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Sep 18, 2016 07:04 PM EDT

Children of UK Immigrants More Likely to Get Higher Education

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Recent studies have revealed that children of immigrants are more likely to get a higher education than their native-born counterparts. The statistics are especially true in the case of UK immigrants.

In a study conducted by the Organisation for Economic Co-operation and Development or OECD, 58 percent of people between the ages of 25 - 44 with immigrant parents has pursued higher education compared to 46 percent of those who have British-born parents.

The statistics are the same in Northern Ireland where 53 percent of those who have non-native parents within the 25 - 44 age spectrum receive higher education compared to their native counterparts who are only 38 percent.

These statistics show that the assumption that children of immigrant backgrounds have a greater risk of downward social mobility is not true. In fact, it is the other way around.

"Many people suspect for immigrants they are going to be more likely to be at the lower end of the performance spectrum. That's not actually true," Andreas Schleicher, OECD director, said. He was quick to say, however, that these statistics do not necessarily apply to other countries.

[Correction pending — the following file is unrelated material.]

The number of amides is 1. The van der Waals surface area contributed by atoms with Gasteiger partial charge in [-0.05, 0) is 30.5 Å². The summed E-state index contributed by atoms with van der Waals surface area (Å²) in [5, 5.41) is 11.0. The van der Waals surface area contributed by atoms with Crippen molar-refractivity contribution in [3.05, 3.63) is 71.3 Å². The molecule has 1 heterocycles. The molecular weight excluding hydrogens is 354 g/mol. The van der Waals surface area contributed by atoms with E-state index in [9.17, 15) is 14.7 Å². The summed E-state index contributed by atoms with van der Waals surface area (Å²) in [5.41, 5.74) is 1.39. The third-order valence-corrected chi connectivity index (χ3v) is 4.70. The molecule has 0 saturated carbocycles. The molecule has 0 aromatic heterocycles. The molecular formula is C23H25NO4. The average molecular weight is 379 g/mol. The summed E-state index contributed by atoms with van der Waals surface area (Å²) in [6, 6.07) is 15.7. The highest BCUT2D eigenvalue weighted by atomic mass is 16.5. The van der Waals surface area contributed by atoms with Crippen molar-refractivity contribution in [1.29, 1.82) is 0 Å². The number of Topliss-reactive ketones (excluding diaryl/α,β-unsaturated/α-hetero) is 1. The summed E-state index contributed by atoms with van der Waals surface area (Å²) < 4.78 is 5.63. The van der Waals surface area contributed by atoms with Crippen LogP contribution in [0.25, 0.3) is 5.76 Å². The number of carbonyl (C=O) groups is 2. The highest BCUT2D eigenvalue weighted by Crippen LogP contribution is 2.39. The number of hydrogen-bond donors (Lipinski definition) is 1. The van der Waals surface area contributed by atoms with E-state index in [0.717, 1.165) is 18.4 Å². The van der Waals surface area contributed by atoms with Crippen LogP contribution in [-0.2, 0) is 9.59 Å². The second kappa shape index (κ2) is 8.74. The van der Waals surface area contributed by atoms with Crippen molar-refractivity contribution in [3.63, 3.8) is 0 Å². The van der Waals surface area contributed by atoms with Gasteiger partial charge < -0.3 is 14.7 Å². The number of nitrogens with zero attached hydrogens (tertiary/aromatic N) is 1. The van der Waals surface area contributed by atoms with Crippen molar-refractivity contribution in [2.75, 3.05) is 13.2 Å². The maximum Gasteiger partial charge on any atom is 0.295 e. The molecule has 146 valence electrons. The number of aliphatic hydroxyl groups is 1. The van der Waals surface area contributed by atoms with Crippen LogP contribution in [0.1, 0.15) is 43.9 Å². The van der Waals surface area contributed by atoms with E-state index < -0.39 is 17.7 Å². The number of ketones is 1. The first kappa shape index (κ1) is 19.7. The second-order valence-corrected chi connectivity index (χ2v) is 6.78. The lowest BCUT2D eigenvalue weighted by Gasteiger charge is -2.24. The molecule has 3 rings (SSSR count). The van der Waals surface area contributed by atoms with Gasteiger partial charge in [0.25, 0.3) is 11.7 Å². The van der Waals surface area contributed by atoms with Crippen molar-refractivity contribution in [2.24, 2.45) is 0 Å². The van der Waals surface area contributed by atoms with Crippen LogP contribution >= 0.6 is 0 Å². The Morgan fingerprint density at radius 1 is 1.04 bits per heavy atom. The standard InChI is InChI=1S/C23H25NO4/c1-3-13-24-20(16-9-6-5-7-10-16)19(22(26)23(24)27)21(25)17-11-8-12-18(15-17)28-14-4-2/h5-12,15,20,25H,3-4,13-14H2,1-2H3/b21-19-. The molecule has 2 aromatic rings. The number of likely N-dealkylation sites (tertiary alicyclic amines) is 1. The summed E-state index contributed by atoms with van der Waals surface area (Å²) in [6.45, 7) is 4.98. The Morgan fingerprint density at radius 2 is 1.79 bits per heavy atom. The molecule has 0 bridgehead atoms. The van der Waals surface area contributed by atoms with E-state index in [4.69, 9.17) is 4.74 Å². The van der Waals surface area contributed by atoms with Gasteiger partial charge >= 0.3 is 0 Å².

He explained that one reason for this can be educational motivation where immigrants coming into another country think that the only way to move up the ladder is through education. Another reason for this could be the fact that the system is more permeable where you are given an opportunity to enhance your education if you have those skills.

Another reason Schleicher sees is that British schools are non-selective in accepting students compared to its other European counterparts. For example, some European countries select their students based on their social background instead of basing it on the academic potential of the student.

With this results, Schleicher further proposed that the English school system should be more meritocratic where information of a child's academic potential is acquired from extensive data gathered throughout their school life rather than in a one-time test like the 11 - plus. He said that this is the answer to foster high performance, not in building more schools.

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